Release Date (UK) – 7 April 2010
Certificate (UK) – 12A
Country – USA
Director – Drew Barrymore
Runtime – 111 mins
Starring – Ellen Page, Alia Shawkat, Marcia Gay Harden
Whip It follows the tale of indie teenager Bliss (Ellen Page of Juno fame). Trapped and bored in small town America, working in the local diner ‘Oink Joint’ and dragged around the beauty pageants by her over bearing mother (Marcia Gay Harden) she finds adventure when she comes across a roller derby league in nearby Austin. Bliss is able to express her individualism through her alter ego roller derby character ‘Babe Ruthless’ as well as finding love, friendship and some mighty big bruises. However this all comes at a cost, as she lies to her parents and her team-mates as she juggles placating her mother with pageants and having her own fun at derby’s, with her eventually having to choose between the two.
Like Bliss herself , most viewers wont be familiar with the world of roller derby’s. Basically two opposing teams skate around a circular rink and try to overtake each other to score points, while members of the opposing team try to prevent them getting through. It’s exciting to watch, and just like any good sport movie you will find yourself willing the team on. Bliss possesses a quality most angst ridden movie teens don’t seem to possess, empathy. She goes through with the pretence of these pageants as she loves her mother regardless, and wants her to be happy. It’s very refreshing to see a cinematic teenager who is able to feel more than anger and resentment. Similarly, the film is unique in that it doesn’t rely on happy ever after clichés and idyllic love stories as it stands apart from other American independent films.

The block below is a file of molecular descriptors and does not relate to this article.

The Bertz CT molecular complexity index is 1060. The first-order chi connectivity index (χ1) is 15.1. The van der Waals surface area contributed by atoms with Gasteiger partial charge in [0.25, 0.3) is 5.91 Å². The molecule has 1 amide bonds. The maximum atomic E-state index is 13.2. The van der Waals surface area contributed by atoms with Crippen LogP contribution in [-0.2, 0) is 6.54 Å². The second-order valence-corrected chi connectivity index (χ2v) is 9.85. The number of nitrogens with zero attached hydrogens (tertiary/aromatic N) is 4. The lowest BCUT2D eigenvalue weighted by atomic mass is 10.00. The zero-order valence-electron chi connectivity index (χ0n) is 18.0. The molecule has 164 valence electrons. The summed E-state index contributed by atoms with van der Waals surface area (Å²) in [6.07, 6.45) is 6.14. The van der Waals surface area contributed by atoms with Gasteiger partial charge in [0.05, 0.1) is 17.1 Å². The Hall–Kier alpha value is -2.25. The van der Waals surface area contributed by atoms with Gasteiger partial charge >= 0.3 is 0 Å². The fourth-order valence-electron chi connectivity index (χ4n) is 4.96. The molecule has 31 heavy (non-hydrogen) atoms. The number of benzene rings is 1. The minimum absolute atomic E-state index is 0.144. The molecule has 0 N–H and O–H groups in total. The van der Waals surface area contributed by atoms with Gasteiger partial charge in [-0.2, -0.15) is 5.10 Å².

Whip It is Drew Barrymore’s directorial debut, and like many actors turned directors she can’t resist the acting bug and cast herself as one of the girls on the roller derby team. Apart from Ellen Page the rest of the cast is made up of mostly unknowns who give terrific performances. Page is perfect as Bliss, with great comic timing and a truly honest depiction of teenage angst and suffering.. A couple of the newer faces are not as brilliant at line delivery so the film occasionally feels wooden, especially the team coach Razor (Andrew Wilson) who is given some great one liners which he somehow manages to make seem flat and unfunny. Overall, Whip It has a great cast and the superb script makes up for this, which could be attributed simply to Barrymore’s lack of experience at directing actors.
Despite a few weak moments, including some rather odd opening credits, Barrymore does well at her first stab at directing and Whip It is a quirky film that will appeal to all. A must see for anyone who enjoyed Youth in Revolt or Juno.